If $f \in k(C)$, then this maps Galois orbits of points of $C(\overline{k})$ (that is, scheme-points of $C$) to Galois orbits of points of $\mathbb{P}^1(\overline{k})$, so it defines a scheme-map $f : C \mapsto \mathbb{P}^1$. We have seen before that the degree of this map equals the degree of the zero-divisor $div_0(f)$ of $f$ (or equivalently, of the pole-divisor $div_{\infty}(f)$). That is, if $div_0(f) = \sum n_P [P]$ then $deg(f)=\sum n_P deg(P)$.

the definition

The schematic points of $\mathbb{P}^1 / \mathbb{F}_1$ are $\{ 0,\infty \} \cup \{ [1],[2],[3],[4],\cdots \}$ with $[n]$ the set of all primitive $n$-th roots of unity.

For $q = \frac{a}{b} = \pm \frac{p_1^{e_1} \cdots p_r^{e_r}}{q_1^{f_1} \cdots q_s^{f_s}} \not= \pm 1 \in \mathbb{Q}$ we define a map $q~:~\mathsf{Spec}(\mathbb{Z}) \rightarrow \mathbb{P}^1 / \mathbb{F}_1$ by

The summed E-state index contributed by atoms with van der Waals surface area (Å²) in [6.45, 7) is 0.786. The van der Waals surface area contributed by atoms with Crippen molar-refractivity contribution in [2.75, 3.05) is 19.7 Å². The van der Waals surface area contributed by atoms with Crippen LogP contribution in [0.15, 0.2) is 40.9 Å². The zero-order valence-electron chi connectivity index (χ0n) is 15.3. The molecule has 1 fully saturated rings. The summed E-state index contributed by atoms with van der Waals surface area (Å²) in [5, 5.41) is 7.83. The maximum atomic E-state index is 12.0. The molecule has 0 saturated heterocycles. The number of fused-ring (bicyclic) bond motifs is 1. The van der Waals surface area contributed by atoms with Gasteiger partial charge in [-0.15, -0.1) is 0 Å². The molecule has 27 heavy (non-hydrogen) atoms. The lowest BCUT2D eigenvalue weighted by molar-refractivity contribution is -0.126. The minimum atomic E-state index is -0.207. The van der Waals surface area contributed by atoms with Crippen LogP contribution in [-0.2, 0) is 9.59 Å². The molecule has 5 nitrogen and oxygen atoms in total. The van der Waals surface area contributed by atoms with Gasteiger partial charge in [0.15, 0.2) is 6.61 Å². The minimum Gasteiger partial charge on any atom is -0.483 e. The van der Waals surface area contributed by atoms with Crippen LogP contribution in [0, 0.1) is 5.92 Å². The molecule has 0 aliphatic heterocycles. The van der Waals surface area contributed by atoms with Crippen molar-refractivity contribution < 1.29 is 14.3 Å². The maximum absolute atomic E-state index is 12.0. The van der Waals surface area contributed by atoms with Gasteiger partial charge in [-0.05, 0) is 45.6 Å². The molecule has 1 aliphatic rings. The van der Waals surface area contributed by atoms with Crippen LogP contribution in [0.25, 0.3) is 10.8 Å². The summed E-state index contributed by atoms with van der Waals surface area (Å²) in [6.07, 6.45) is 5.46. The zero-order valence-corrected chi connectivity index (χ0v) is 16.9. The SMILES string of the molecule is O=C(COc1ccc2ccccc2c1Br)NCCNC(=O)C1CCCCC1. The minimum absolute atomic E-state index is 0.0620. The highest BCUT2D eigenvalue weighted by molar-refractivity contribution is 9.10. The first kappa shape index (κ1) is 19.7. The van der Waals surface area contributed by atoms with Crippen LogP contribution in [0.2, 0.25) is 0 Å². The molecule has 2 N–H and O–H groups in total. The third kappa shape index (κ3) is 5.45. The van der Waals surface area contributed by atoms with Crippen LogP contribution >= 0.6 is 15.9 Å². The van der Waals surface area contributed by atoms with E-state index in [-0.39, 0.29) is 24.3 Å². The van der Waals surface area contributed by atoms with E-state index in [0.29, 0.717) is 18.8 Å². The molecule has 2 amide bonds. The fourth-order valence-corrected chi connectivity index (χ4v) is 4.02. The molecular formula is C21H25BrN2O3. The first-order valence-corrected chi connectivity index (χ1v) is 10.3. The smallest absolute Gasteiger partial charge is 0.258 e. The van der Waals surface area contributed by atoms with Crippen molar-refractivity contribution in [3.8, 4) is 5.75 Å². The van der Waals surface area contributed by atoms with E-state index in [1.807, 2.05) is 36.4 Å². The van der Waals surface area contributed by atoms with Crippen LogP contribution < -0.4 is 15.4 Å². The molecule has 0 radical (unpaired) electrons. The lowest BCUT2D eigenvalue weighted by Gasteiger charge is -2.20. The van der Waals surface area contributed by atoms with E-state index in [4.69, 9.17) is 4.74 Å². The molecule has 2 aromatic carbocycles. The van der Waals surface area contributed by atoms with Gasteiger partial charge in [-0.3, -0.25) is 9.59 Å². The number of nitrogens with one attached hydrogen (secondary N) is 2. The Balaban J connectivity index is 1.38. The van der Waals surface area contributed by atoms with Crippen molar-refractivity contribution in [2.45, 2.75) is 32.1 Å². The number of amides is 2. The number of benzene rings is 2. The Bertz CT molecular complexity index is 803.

• sending every $p_i$ to $0$
  • sending every $q_j$ to $\infty$
  • sending $\infty$ to $0$ if $log |q| < 0$ and to $\infty$ if $log |q| > 0$
  • sending the prime number $p \notin \{ p_1,\cdots,p_r,q_1,\cdots,q_s \}$ to $[n]$ if $n$ is the order of the unit $\overline{q} = \overline{a}.\overline{b}^{-1} \in \mathbb{F}_p^*$.

To ‘explain’ the last line, it is equivalent to the existence of a primitive $n$-th root of unity $\epsilon$, of order prime to $p$, such that there is a prime ideal $P$ in $\mathbb{Z}[\epsilon]$ lying over $(p)$ such that $v_P(q-\epsilon) > 0$, or equivalently, that $q(P)=\epsilon(P)$.

the finite cover $q$

Assume that $q = \frac{a}{b}$ with $(a,b)=1$ and $0 < b < a$, then $div_0(q) = \sum_i e_i [p_i]$ and hence by the convention that $deg([p_i]) = log(p_i)$ we must define

$$deg(q) = deg(div_0(q)) = \sum_i e_i log(p_i) = log(a)$$

It is easy to see that the fibers of $q$ are all finite. For, if $q$ maps $p$ to $[n]$, then by definition we have

$a^n \equiv b^n~\text{mod}~p$ and $a^m \not\equiv b^m~\text{mod}~p$ for all $m < n$.

In other words, the fiber $q^{-1}([n])$ is the set of all prime-divisors of $a^n-b^n$ which do not divide $a^m-b^m$ for some $1 \leq m < n$.